Description Writing Challenge

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Before we could talk too much about description and imagery, we had to have descriptions to pull from. Writing Excuses’ Mary Robinette Kowal had a great prompt, that, while sometimes infuriating, is an absolute must for any writer to try.

The campers were taken to a garden on campus, and had to write a description of our setting for thirty minutes non-stop. Pens moving across the page the entire time. The first five to ten minutes are pretty easy, but after that, you need to dig deep, expand your senses, and really get creative.

It’s a fantastic exercise that feels a little like running. It’s not so bad when you start, then halfway through you hit this moment of “I’ve got nothing left,” but when you push through it, you hit your stride and discover an entirely new layer to describing things.

I would recommend any writers take the time to do this for each setting their manuscript or short features, because it will give you vibrant, less obvious descriptions to pull from throughout your story.

In all seriousness, give it a try.

Using Blocking to Change the Meaning of Dialogue

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Yesterday, my creative writing campers practiced writing a short story entirely in dialogue. Good dialogue should tell you more than the words the character is trying to say. It should give us insight into the character, their situation, their setting, and their relationship to the topic and the person they’re speaking with. The voices should be distinct enough not to require tagging (in a dialogue only story).

Tagging is great, but often writers rely on it to convey how something is being said, or to provide redundant information.

“What did you say?” she asked provides absolutely no additional information compared to… “What…” she whispered, murder gleaming in her eyes, “do you mean?” where we get mood and inflection.

Like all things in writing, variety is king. Sometimes, you just need a , she said, to move the conversation along and clarify who is speaking. But when every line of dialogue ends the same way, you have a problem.

Ideally, every bit of exposition added to the dialogue should convey more information or new insight. Consider the difference between.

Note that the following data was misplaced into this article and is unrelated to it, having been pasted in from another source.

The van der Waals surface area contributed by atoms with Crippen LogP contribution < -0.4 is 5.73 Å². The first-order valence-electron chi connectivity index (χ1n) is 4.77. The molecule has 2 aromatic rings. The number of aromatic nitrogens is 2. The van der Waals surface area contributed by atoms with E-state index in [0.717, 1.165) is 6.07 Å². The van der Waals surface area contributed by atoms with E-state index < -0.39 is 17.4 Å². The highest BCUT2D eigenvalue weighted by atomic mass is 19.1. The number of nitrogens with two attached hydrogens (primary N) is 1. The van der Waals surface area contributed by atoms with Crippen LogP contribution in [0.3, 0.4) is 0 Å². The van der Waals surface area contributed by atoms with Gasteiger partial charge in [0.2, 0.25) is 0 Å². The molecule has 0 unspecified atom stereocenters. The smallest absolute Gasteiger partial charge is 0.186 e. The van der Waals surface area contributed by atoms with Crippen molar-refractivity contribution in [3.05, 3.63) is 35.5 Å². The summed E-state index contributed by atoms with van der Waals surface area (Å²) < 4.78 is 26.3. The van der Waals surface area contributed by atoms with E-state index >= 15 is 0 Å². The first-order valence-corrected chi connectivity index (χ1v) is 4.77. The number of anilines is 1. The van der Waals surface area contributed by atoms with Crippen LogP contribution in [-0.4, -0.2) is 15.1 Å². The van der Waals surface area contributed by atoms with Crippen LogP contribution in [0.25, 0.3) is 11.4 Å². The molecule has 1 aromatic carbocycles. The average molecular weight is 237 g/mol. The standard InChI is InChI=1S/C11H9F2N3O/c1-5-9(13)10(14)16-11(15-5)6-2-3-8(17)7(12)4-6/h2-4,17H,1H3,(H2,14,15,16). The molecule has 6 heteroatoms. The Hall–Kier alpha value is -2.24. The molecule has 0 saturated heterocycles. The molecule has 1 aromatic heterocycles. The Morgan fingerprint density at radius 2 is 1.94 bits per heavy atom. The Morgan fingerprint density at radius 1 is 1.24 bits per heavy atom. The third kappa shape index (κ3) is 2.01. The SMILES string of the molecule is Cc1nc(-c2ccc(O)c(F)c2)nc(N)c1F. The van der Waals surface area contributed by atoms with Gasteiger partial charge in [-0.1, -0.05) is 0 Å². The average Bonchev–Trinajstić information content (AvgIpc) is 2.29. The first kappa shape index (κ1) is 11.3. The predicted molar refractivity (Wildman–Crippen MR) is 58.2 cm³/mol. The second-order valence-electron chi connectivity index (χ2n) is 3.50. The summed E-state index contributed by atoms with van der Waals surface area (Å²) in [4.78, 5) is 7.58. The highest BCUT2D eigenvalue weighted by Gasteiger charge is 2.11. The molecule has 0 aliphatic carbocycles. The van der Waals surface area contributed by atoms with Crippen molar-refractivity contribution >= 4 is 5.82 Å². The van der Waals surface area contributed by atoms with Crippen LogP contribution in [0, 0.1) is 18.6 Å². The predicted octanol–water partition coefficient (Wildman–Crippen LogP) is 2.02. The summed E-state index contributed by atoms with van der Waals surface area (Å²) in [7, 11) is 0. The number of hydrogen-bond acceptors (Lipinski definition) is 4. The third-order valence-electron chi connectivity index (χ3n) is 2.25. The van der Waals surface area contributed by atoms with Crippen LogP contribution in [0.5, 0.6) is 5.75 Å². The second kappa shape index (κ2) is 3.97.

“I’m just hungry.”

And

“I’m just hungry,” she sobbed. She couldn’t seem to take her eyes off the pulsing blue vein on the softest part of his neck.

In addition to getting insight into what the character is feeling, suddenly the words take on a new meaning.

So today’s exercise was to take their dialogue only story, and use blocking (how the characters move within their space and what they interact with) to change the meaning of every single line.

I had some amazing results. Want to try? Share your exercise in the comments below.

Stories Told in Dialogue

Dialogue

This week’s creative writing camp is all about economy of language. I’m hoping to teach my students to give every word multiple jobs.

The most overt example of this is dialogue.

Good dialogue should tell the reader more than the words the speaker is saying. You should be able to tell who is talking, what they think of who they’re speaking to, how they feel about what they’re saying, and get a feel for their personality while they’re at it.

For an example, we looked at the story “They’re Made Out of Meat,” by Terri Bisson. Without a single description or tag, the Bisson constructed a rudimentary setting, goal, worldview, and character dynamic. We know the two beings speaking are co-workers, we can tell one out ranks the other, but we also know they’re friendly beyond their work roles because of the way they speak to each other.

Of course once they read a story entirely in dialogue, they had to write one of their own. Every student wrote their own story, and the students had to guess the setting, who was speaking, relationships to one another, and attitudes toward their topic.

Want to give it a try? Post your dialogue story in the comments below.